Chemicals are everywhere and they are essentially composed of atoms and bonds that support life and provide comfort. The numerous combinations of these entities lead to the complexity and diversity in the universe. Chemistry is a subject which analyzes and tries to explain this complexity at the atomic level. Advancement in this subject led to more data generation and information explosion. Over a period of time, the observations were recorded in chemical documents that include journals, patents, and research reports. The vast amount of chemical literature covering more than two centuries demands the extensive use of information technology to manage it. Today, the chemoinformatics tools and methods have grown powerful enough to handle and discover unexplored knowledge from this huge resource of chemical information. The role of chemoinformatics is to add value to every bit of chemical data. The underlying theme of this domain is how to develop efficient chemical with predicted physico-chemical and biological properties for economic, social, health, safety, and environment. In this chapter, we begin with a brief definition and role of open-source tools in chemoinformatics and extend the discussion on the need for basic computer knowledge required to understand this specialized and interdisciplinary subject. This is followed by an in-depth analysis of traditional and advanced methods for handling chemical structures in computers which is an elementary but essential precursor for performing any chemoinformatics task. Practical guidance on step-by-step use of open-source, free, academic, and commercial structure representation tools is also provided. To gain a better understanding, it is highly recommended that the reader attempts the practice tutorials, Do it yourself exercises, and questions given in each chapter. The scope of this chapter is designed for experimental chemists, biologists, mathematicians, physicists, computer scientists, etc. to understand the subject in a practical way with relevant and easy-to-understand examples and also to encourage the readers to proceed further with advanced topics in the subsequent chapters.
22] Ch 2. Chemoinformatics Approach for the Design and Screening of focused virtual libraries M Karthikeyan and Renu Vyas. Practical Chemoinformatics © Springer India 2014 . Pages 93-131 DOI 10.1007/978-81-322-1780-0_2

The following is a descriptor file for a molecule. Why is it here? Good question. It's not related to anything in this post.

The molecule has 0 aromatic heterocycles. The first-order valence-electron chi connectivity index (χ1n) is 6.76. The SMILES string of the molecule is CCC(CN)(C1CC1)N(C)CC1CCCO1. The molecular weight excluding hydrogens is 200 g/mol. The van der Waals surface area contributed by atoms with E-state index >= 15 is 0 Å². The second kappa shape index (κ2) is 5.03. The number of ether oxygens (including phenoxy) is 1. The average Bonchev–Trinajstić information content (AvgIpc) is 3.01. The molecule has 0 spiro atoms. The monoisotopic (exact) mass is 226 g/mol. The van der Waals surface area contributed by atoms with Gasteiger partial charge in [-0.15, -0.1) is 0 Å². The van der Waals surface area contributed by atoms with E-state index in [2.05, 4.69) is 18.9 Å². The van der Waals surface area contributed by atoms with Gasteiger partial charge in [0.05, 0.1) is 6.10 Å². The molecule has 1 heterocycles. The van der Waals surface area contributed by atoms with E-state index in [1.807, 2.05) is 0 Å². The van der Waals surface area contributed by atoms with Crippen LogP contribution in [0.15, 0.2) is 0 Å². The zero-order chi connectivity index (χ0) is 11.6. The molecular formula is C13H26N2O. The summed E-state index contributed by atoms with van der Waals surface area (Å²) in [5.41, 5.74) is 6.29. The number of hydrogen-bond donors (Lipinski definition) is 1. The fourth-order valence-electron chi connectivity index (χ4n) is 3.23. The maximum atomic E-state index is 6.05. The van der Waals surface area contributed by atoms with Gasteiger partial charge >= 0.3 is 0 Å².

It is challenging to handle a large volume of molecular data without appropriate tools. Here, we describe the need and the approaches for the development of focussed virtual libraries to design efficient molecules and optimize them for lead generation. The experimental chemists and biologists are more interested in properties of chemicals and their response to biological system in both beneficial and adverse effects context rather than just their structures. In this chapter, the focus is to relate newly designed chemical structures to their predicted activity, property or toxicity. Property prediction tools save time, money and lives of experimental animals. They come in handy while taking informed decisions especially in certain cases involving pharmacodynamic studies of drug molecules in humans where there are inevitable ethical and safety concerns. Property prediction is an important component in virtual screening which is at the heart of drug design and the most important step where chemoinformatics plays a major role. The other fields where structure–activity relation-based principles hold good for virtual screening are agrochemicals and environmental science, specifically the toxicity and biodegradability prediction of pollutant molecules. In this chapter, we will show how to design software tools to handle generation of focussed virtual libraries from a given set of molecules with common features, fragments or bioactivity spectrum.
21] Ch 3. Machine Learning Methods in Chemoinformatics for Drug Discovery M Karthikeyan and Renu Vyas. Practical Chemoinformatics © Springer India 2014 .Pages 133-194 DOI 10.1007/978-81-322-1780-0_3
It is well known that the structure of a molecule is responsible for its biological activity or physicochemical property. Here, we describe the role of machine learning (ML)/statistical methods for building reliable, predictive models in chemoinformatics. The ML methods are broadly divided into clustering, classification and regression techniques. However, the statistical/mathematical techniques which are part of the ML tools, such as artificial neural networks, hidden Markov models, support vector machine, decision tree learning, Random Forest and Naive Bayes and belief networks, are best suited for drug discovery and play an important role in lead identification and lead optimization steps. This chapter provides stepwise procedures for building ML-based classification and regression models using state-of-art open-source and proprietary tools. A few case studies using benchmark data sets have been carried out to demonstrate the efficacy of the ML-based classification for drug designing.